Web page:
What is the Future of Working in Europe?

Europe has always been at the forefront of new approaches to work. Britain was one of the first countries to enter into the industrial revolution, creating entirely new categories of jobs. In the 20th century, European governments introduced rules that prevented the exploitation of workers by their employers and have continued to augment these to this day. 

Some parts of the continent have experimented with different forms of business ownership, with state-owned companies and corporate structures that require businesses to listen to their employees as well as their shareholders. 

This has meant that European workers have a very different way of life to their international counterparts, with rights like sick leave, maternity pay, and mandatory minimum levels of paid holiday time that aren’t legally required in countries like the USA.

While some business people may consider these rights as in some way offensive to the free market, the reality is that countries with the most worker protections and more time away from work actually have the highest levels of productivity. 

When you compare Germany and New Zealand, you can see this clearly. The average Kiwi worker puts in around 1739 hours per year, while the average German does just 1393. Yet Germans get more done while at work compared to their New Zealander cousins, contributing US$58.30 of GDP per hour worked compared to NZ’s US$37.80 of GDP per hour.

Europe is not done though. The continent continues to trial new ideas to improve the lives of its workers, in part, hoping to boost productivity further and grow its economy. Here is how some of those initiatives could impact the future of working in Europe. 

Less Commuting

Many businesses have been experimenting with remote work for years, with tools like Zoom and Microsoft Teams helping this to become a reality for more workers more recently. Remote working means that workers can spend more time at home (or near their home) and less time travelling to the office. 

Cutting down on the amount of time we spend commuting can yield many benefits to us, our pockets, and the environment. In the UK, the average commute took 62 minutes a day in 2019, with 15% of British workers spending more than 102 minutes getting to and from work. That means the time spent commuting over a whole year is 21 hours longer than in 2009 – that’s almost an entire extra day wasted on travel.

Reducing the number of days spent in an office means workers could get back much of this time, with the added benefits that they’d save money in the process. According to Totaljobs, the average worker in the UK will spend more than £135,000 over their lifetime just to get to and from their job, more than double the size of the average pension pot at retirement.

Spending less time in a car also means workers can spend less time sitting down. Many modern jobs are desk-based, meaning workers can spend eight or more hours in a sedentary, seated position. A London-based yoga instructor, who has consulted on simple stretches that can be used by gamers during long sessions of playing, also visits offices in the capital to offer workers the chance to “break away from their desks”.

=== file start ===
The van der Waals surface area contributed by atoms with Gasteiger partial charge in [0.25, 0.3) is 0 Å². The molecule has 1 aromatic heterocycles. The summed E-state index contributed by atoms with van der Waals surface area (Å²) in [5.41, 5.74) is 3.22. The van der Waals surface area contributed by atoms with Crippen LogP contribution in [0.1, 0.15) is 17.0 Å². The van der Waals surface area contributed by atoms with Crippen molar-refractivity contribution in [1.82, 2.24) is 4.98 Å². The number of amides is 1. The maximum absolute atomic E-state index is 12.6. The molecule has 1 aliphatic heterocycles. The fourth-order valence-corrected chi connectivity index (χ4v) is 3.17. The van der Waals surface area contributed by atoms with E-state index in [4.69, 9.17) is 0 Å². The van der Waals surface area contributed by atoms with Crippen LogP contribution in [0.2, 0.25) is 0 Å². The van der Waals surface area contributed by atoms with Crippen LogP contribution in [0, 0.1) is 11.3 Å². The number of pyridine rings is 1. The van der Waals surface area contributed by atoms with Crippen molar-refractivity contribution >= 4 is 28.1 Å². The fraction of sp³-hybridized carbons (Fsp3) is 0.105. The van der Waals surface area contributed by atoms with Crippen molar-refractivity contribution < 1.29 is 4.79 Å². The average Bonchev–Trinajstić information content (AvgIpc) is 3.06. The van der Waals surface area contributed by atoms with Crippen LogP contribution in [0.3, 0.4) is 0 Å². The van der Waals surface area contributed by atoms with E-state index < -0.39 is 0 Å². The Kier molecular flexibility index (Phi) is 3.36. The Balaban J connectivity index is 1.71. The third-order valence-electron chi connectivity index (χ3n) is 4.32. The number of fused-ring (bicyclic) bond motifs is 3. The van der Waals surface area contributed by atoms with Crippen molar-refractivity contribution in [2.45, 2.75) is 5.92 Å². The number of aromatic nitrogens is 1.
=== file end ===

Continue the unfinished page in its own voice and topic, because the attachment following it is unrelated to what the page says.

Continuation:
However, these sorts of exercises are less necessary when a worker has a more balanced lifestyle that includes less sitting and more time moving with other activities. 

The Four Day Week

The five-day working week has been the norm for around a century. It was pioneered by Henry Ford and some other industrialists who felt that giving workers an extra day off would mean they would be better rested and have more time to go and buy Ford’s cars, driving up demand. 

Since then, we’ve developed many tools that can help us get more work done in a day, but instead of reducing the amount of time we work, we’ve just crammed tasks into our working hours. 

Recently, Spain began an experiment to move workers in some companies to a four-day working week, helping to create a better work-life balance. This trial is ongoing but, if successful, could be replicated elsewhere in the country and on the continent. 

Universal Basic Income

One radical idea that has been touted in recent years is that of a universal basic income. This would mean that every person receives a flat-rate sum of money from the government each month. It would be enough to cover basic necessities and little else. 

People would, in theory, then be free to find work they enjoy to earn additional income, start a business, or contribute to charities and other good causes. 

Universal basic income pilots have been taking place in Germany, Spain, Finland, Scotland, and The Netherlands. Its proponents argue that it could help solve poverty and improve working conditions by rebalancing the labour market, while critics believe it will be too expensive and will discourage people from finding a job. Results of the pilots have been mixed, but the concept continues to receive a lot of support.

If it does get rolled out further, we could see the world of work change completely in Europe.


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